Appeal from the Circuit Court of Cook County; the Hon. DONALD
J. O'BRIEN, Judge, presiding. Appeal dismissed.
MR. JUSTICE MCCORMICK DELIVERED THE OPINION OF THE COURT.
An appeal was taken to this court by the Village of Skokie. The judgment order appealed from was given and entered on November 30, 1965. The notice of appeal was filed 59 days later, on January 28, 1966.
Section 76 of the Illinois Civil Practice Act (Ill Rev Stats 1965, c 110, § 76, as amended on May 19, 1965, by an act effective January 1, 1966) provides:
"No appeal may be taken from a trial court to the Supreme or Appellate Court after the expiration of 30 days from the entry of the order, decree, judgment or other determination complained of. . . ."
Said amendment was printed, published and made available to the Illinois Bar, in Smith-Hurd, Illinois Revised Statutes 1965, which contained the general and pertinent laws of the State of Illinois through the 74th General Assembly, regular sessions, which adjourned June 30, 1965. The Illinois State Bar Association alerted the members of the bar to this amendment in its Civil Practice and Procedure bulletin, Volume XI, Nos. 1, 2, July-August 1965.
In the instant case, at the time the judgment order was entered on November 30, 1965, the appeal period was 60 days. The right to appeal is purely statutory and must be availed of in strict conformity with the statute. People v. Bristow, 391 Ill. 101, 62 N.E.2d 545.
In Peoples Store of Roseland v. McKibbin, 379 Ill. 148, 39 N.E.2d 995, the court held that an amendment to the statute pertaining to a matter of procedure controls, even though judgment has been entered in the trial court and the cause is pending on appeal.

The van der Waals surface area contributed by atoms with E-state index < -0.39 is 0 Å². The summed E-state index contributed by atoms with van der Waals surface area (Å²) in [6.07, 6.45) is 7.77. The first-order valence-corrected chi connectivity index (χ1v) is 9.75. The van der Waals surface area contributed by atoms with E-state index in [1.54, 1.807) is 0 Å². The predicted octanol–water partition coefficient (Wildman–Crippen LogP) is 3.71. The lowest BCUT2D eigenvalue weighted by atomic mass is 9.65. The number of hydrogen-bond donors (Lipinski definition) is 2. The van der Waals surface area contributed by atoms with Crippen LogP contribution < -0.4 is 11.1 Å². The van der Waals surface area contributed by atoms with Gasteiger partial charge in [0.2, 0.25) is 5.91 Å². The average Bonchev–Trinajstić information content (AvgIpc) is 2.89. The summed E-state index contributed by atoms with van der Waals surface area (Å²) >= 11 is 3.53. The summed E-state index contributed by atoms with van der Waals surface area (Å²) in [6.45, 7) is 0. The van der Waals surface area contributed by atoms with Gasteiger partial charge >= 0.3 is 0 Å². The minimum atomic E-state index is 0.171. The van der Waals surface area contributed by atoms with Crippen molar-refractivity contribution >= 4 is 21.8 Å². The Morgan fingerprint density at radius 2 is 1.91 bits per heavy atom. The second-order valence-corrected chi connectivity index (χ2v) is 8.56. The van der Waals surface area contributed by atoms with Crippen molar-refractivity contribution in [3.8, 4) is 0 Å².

In Marlas v. Virekeos, 14 Ill. App.2d 1, 142 N.E.2d 808, the contention was made in the Appellate Court that the appeal should be dismissed for want of jurisdiction. The judgment was entered on November 8, 1955, when section 76 of the Civil Practice Act provided that notice of appeal should be filed within 90 days after the entry of the judgment. The legislature amended the section on July 19, 1955, reducing the time within which to file the notice of appeal from 90 to 60 days, effective January 1, 1956. The notice of appeal was filed 73 days after the entry of the judgment. The court stated that statutes will not be construed so as to give them a retroactive effect unless a legislative intent to the contrary clearly appears, and that when a change in law merely affects the remedy or law of procedure all rights of action will be enforceable under the new procedure without regard as to whether they accrued before or after such change of law unless there is a saving clause as to existing litigation. [Citing Ogdon v. Gianakos, 415 Ill. 591, 114 N.E.2d 686; Board of Education v. City of Chicago, 402 Ill. 291, 83 N.E.2d 714.] The court further held that there was no saving clause in the statute with reference to judgments rendered prior to January 1, 1956, and that the amendment merely affected practice and procedure. [Citing Orlicki v. McCarthy, 4 Ill.2d 342, 122 N.E.2d 513.] The court held that the plaintiff was required to file his notice of appeal within 60 days from the entry of the judgment. [Citing In re Hinton, 12 Ill. App.2d 366, 139 N.E.2d 307, abst.] The appeal was dismissed.
In the instant case the plaintiff made a motion in this court to dismiss the appeal. We are bound by the rule laid down in the decisions we have referred to, and the appeal of the defendant, The Village of Skokie, must be dismissed.
The defendant filed what it entitles a Petition for Leave to Appeal. This petition is not in accord with section 76 of the Civil Practice Act (Ill Rev Stats 1965, c 110, § 76), nor with Rule 29 of the Illinois Supreme Court, and hence, we will not consider it. If the defendant wishes to file a petition for leave to appeal, complying with the statute and the rules, it will be considered by this court.
DRUCKER, P.J. and ENGLISH, J., concur.